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Jan
9
comment Why can’t the public key exponent in RSA be negative?
While not precisely a duplicate, at least my answer to this related question also answers yours.
Jan
9
revised Do we have anyway of knowing if avoiding self-permutation in RC4 makes it any stronger?
link to Finney's original sci.crypt post
Jan
9
revised Do we have anyway of knowing if avoiding self-permutation in RC4 makes it any stronger?
added 752 characters in body
Jan
9
answered Do we have anyway of knowing if avoiding self-permutation in RC4 makes it any stronger?
Jan
9
comment Do we have anyway of knowing if avoiding self-permutation in RC4 makes it any stronger?
Technically, since RC4 key length is capped at 256 bytes (and the key is repeated if it's shorter than that), just concatenating $k_{ip}$ and $k_u$ won't work; you'd have to actually run the key setup twice, first with $k_{ip}$ and then with $k_u$. Still, for any initial permutation $p_1$ and any target permutation $p_2$, there is an RC4 key (possibly several, in fact, but at least one is easy to find) that transforms $p_1$ into $p_2$. In that sense, every key in the OP's modified RC4 is provably equivalent to some key in normal RC4.
Jan
8
revised Permutation of keys that guarantees different hashes
deleted 15 characters in body
Jan
7
comment Rule 30 Cellular Automaton for Cryptography
This paper seems to say "no, it's not secure", but I haven't read it fully yet.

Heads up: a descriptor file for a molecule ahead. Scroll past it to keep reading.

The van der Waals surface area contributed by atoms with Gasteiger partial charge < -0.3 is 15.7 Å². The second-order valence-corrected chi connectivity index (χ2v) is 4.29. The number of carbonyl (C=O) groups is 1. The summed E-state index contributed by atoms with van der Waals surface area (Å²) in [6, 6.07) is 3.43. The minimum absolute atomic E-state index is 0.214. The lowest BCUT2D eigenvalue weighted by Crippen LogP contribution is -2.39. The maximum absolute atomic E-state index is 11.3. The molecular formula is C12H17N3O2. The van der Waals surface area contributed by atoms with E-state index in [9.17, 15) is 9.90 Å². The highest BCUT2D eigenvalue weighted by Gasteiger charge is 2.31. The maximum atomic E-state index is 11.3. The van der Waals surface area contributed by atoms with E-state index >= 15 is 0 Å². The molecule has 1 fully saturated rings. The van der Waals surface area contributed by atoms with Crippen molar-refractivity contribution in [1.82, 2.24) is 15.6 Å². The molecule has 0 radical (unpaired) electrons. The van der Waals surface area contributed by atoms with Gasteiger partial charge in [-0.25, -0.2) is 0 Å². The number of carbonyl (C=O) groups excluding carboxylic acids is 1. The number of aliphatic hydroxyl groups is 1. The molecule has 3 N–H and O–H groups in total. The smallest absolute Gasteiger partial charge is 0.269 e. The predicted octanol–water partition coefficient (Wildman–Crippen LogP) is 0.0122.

Jan
7
comment Why IV does not have to be secret yet has to be random
You may also find this question useful.
Jan
7
answered Permutation of keys that guarantees different hashes
Jan
7
comment Permutation of keys that guarantees different hashes
@fgrieu: I suspect the OP actually wants $$\exists H,m\ \forall x,y: (x \ne y \land H(x) = H(y)) \implies H(m(x)) \ne H(m(y)),$$ rather than $$\exists H,x,y\ \forall m: x \ne y \land H(x) = H(y) \land (m \ne {\rm id} \implies H(m(x)) \ne H(m(y))).$$
Jan
7
comment Permutation of keys that guarantees different hashes
@petermlm: Yes, but if $H(x) = H(y)$ for all $x$ and $y$ (that's what $\forall$ means), then the output of $H$ is constant.
Jan
7
comment What is the difference between MACTripleDES and TripleDES?
That would be a valid question on Stack Overflow, but not here. (Or you could just look at the documentation, and specifically the ComputeHash(Byte[]) method). Also, you cannot "encrypt" or "decrypt" anything with a MAC; that's not what they're for.
Jan
7
answered What is the difference between MACTripleDES and TripleDES?
Jan
7
comment What is the difference between MACTripleDES and TripleDES?
You mean this thing? If so, this question on SO might be helpful.
Jan
7
comment Permutation of keys that guarantees different hashes
You might want to clarify your question. The only functions that satisfy $H(x) = H(y)\ \forall x \ne y$ are constant ones, and those obviously cannot satisfy the second criterion. So, as written, the answer is trivially "no."
Jan
7
answered 2 Part Encryption
Jan
7
reviewed Close how to change math.random() implemented in javascript to securerandom
Jan
6
comment Hash function that allows to decide if A > B if you only have hash(A) and hash(B)?
Related, not quite duplicate: crypto.stackexchange.com/questions/8160/…
Jan
6
revised Uniformly distributed secure floating point numbers in [0,1)
added 167 characters in body
Jan
6
revised Homemade Randomized RSA
"mod" -> "\bmod", misc. copyedits